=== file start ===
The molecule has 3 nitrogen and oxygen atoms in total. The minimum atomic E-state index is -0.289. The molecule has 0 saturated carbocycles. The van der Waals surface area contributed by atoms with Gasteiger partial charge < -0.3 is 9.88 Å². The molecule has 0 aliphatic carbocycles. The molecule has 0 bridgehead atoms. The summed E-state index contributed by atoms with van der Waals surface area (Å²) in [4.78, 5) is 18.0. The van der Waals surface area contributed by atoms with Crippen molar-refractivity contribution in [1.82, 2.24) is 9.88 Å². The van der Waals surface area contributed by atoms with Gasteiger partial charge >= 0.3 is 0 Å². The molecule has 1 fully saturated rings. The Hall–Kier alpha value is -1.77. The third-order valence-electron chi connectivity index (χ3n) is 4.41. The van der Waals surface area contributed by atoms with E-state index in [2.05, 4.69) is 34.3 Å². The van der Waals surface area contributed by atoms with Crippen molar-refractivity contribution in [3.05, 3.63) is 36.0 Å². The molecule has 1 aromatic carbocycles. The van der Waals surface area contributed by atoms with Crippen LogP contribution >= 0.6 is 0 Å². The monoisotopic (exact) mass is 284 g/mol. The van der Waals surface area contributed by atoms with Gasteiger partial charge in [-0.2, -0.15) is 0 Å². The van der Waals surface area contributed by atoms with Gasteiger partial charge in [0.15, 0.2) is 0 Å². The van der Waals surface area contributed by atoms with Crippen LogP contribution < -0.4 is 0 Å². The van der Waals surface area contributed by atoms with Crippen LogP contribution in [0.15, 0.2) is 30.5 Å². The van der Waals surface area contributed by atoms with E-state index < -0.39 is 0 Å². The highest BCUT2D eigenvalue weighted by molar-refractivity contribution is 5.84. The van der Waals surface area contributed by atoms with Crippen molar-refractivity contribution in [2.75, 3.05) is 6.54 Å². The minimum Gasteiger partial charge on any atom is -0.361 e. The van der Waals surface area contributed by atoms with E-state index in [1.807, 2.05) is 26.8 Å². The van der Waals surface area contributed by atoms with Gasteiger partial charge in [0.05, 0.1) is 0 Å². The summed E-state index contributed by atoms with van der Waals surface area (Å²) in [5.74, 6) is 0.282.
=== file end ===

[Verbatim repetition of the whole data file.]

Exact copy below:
The molecule has 3 nitrogen and oxygen atoms in total. The minimum atomic E-state index is -0.289. The molecule has 0 saturated carbocycles. The van der Waals surface area contributed by atoms with Gasteiger partial charge < -0.3 is 9.88 Å². The molecule has 0 aliphatic carbocycles. The molecule has 0 bridgehead atoms. The summed E-state index contributed by atoms with van der Waals surface area (Å²) in [4.78, 5) is 18.0. The van der Waals surface area contributed by atoms with Crippen molar-refractivity contribution in [1.82, 2.24) is 9.88 Å². The van der Waals surface area contributed by atoms with Gasteiger partial charge >= 0.3 is 0 Å². The molecule has 1 fully saturated rings. The Hall–Kier alpha value is -1.77. The third-order valence-electron chi connectivity index (χ3n) is 4.41. The van der Waals surface area contributed by atoms with E-state index in [2.05, 4.69) is 34.3 Å². The van der Waals surface area contributed by atoms with Crippen molar-refractivity contribution in [3.05, 3.63) is 36.0 Å². The molecule has 1 aromatic carbocycles. The van der Waals surface area contributed by atoms with Crippen LogP contribution >= 0.6 is 0 Å². The monoisotopic (exact) mass is 284 g/mol. The van der Waals surface area contributed by atoms with Gasteiger partial charge in [-0.2, -0.15) is 0 Å². The van der Waals surface area contributed by atoms with Gasteiger partial charge in [0.15, 0.2) is 0 Å². The van der Waals surface area contributed by atoms with Crippen LogP contribution < -0.4 is 0 Å². The van der Waals surface area contributed by atoms with Crippen LogP contribution in [0.15, 0.2) is 30.5 Å². The van der Waals surface area contributed by atoms with E-state index < -0.39 is 0 Å². The highest BCUT2D eigenvalue weighted by molar-refractivity contribution is 5.84. The van der Waals surface area contributed by atoms with Crippen molar-refractivity contribution in [2.75, 3.05) is 6.54 Å². The minimum Gasteiger partial charge on any atom is -0.361 e. The van der Waals surface area contributed by atoms with E-state index in [1.807, 2.05) is 26.8 Å². The van der Waals surface area contributed by atoms with Gasteiger partial charge in [0.05, 0.1) is 0 Å². The summed E-state index contributed by atoms with van der Waals surface area (Å²) in [5.74, 6) is 0.282.